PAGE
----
Sen—I had just got off a plane from Dubai on 31 October when I switched my phone on. It buzzed incessantly as it synchronized ten hours worth of emails and messages. I quickly scanned through my emails and one immediately caught my attention. It was from Virgin Galactic. SpaceShipTwo had "suffered a serious anomaly resulting in the loss of the vehicle ... Our first concern is the status of the pilots".
It was shocking news, and I immediately checked Twitter to find out more. Over the next few hours I learnt more about the tragedy. Mike Alsbury, one of two test pilots onboard SpaceShipTwo, had been killed. The other pilot, Peter Siebold, had survived. Though he was injured, he had managed to parachute to safety from what must have been 40,000 feet. Sir Richard Branson was flying to Mojave immediately.
That day I received messages asking if I was going to cancel my ticket, presuming I would have been irrevocably put off by the tragedy. Nothing could be further from the truth of how I felt in those shocking moments. The truth is, my dream to reach space cannot be compromised. Not for one nano-second did this tragic news ever make me think "that's it, dream over".
As the news of the crash sank in I reflected on what it meant. The accident had come at a time when there had been a number of stories about delays to the project which raised doubts as to whether Virgin Galactic would ever reach space. The first commercial flight, with Sir Richard Branson and family members onboard was meant to be just months away. It seemed clear that the accident would put intense pressure on the project and give amunition to the doubters.
I worried that this might force Virgin Galactic into being too defensive, so I hoped they would be totally honest and if there was a fundamental problem they would admit it and go back to the drawing board. But never for one moment did I doubt that we would still get to space, though I knew it would take longer. It was reassuring that Sir Richard seemed to echo my sentiments when he arrived, visibily shocked, at the crash site in the Mojave desert.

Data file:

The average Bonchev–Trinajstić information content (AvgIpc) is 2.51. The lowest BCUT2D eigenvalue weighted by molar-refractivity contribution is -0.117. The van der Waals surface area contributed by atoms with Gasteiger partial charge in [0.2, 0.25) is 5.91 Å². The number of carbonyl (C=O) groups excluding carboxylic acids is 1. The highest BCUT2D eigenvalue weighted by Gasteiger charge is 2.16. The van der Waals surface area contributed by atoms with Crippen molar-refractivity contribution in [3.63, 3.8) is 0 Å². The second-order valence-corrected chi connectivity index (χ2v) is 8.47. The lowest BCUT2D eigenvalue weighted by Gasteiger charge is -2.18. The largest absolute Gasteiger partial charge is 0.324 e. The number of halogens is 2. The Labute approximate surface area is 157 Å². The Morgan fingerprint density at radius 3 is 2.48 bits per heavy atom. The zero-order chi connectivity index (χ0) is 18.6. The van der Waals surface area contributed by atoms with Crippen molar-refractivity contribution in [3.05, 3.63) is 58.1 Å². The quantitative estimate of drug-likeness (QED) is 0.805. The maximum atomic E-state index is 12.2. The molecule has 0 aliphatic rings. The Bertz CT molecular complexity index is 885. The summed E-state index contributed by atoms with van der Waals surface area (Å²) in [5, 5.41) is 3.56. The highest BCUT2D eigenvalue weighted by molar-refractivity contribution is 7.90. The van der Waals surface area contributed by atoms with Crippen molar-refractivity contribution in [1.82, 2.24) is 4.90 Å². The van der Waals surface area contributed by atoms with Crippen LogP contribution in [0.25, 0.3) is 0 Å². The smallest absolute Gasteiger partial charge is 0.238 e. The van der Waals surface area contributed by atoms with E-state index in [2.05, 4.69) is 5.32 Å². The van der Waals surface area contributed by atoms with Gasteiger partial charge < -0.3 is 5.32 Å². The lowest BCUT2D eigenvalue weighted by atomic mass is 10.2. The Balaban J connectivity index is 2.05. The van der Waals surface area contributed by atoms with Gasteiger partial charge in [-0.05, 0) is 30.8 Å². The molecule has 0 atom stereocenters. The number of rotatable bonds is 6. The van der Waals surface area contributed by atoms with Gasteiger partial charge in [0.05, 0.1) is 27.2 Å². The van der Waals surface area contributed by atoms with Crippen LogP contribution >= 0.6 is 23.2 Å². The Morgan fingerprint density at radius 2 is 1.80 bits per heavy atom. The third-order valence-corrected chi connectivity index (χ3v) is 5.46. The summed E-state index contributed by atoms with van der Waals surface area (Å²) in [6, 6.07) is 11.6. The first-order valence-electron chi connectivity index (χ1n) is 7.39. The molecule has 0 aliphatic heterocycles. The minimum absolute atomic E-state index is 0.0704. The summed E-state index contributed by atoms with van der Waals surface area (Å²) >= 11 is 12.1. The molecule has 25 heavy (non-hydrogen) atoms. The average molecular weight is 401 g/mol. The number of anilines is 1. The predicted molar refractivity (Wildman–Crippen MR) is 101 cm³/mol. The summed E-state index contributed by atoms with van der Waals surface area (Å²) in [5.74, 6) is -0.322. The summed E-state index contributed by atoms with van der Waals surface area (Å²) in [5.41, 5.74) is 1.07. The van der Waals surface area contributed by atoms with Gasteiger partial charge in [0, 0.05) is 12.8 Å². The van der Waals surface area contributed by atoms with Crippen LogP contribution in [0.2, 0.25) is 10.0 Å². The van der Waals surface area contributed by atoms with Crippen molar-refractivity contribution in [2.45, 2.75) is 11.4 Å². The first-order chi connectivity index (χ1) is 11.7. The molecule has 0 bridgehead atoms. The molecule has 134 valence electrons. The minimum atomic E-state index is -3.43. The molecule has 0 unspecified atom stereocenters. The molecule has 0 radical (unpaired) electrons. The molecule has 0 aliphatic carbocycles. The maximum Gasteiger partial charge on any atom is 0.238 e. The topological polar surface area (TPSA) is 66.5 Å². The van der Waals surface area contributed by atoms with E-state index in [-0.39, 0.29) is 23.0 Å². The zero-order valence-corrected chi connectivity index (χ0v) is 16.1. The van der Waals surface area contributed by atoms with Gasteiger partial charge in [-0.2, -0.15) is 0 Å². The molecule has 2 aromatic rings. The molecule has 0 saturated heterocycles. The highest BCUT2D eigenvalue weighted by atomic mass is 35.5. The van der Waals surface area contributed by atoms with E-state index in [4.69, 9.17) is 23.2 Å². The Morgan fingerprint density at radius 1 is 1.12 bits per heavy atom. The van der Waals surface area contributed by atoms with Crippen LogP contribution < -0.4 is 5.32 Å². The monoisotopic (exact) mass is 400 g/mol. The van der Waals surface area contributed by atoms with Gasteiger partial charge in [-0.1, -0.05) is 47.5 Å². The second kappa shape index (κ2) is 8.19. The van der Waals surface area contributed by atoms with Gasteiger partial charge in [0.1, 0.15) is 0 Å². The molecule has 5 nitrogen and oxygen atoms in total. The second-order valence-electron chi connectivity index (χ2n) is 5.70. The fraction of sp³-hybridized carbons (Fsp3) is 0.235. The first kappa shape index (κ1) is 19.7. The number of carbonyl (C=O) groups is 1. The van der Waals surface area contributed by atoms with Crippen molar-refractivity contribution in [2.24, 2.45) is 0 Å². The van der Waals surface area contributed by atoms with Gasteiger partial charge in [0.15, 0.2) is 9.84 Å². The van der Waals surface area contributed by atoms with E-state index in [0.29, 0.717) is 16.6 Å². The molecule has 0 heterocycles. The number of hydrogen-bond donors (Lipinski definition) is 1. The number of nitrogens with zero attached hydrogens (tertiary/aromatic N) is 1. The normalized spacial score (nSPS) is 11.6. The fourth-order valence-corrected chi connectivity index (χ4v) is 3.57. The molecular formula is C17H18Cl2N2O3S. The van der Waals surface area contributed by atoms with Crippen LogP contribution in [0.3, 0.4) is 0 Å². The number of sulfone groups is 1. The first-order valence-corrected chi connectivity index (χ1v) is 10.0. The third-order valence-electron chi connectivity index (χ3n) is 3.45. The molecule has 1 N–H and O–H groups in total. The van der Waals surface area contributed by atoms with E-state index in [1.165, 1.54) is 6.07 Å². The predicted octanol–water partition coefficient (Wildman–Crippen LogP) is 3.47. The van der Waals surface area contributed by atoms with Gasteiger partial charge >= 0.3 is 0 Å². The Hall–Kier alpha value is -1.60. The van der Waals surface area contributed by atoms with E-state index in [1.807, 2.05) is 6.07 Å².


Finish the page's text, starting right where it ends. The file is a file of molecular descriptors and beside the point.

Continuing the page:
He told reporters: “We do understand the risks involved and we’re not going to push on blindly. To do so would be an insult to all those affected by this tragedy. We’re going to learn from what went wrong, discover how we can improve safety and performance and then move forwards together. I truly believe that humanity’s greatest achievements come out of our greatest pain.”
Whilst I reflected on the accident, I was in contact with Sen's news editor, Paul Sutherland and Irene Klotz, one of Sen's spaceflight correspondents. Irene was soon on her way to Mojave to report on the crash. Some reports were speculating that the rocket engine had exploded, but it soon transpired that the cause of the accident was not the engine. The National Transportation Safety Board (NTSB) were on site and one of their first findings of fact was that the rocket engine was intact.
Further initial findings emerged from the NTSB which found that the deceased pilot, Mike Alsbury, had unlocked the feather tail system too early. It is not yet known why, it may never be known why. The surviving pilot, Peter Siebold, told the NTSB he did not recall his co-pilot unlocking the feather system. We must now wait to learn what happended on that tragic day—the final NTSB report will take months of detailed examination into the evidence before it can make conclusions.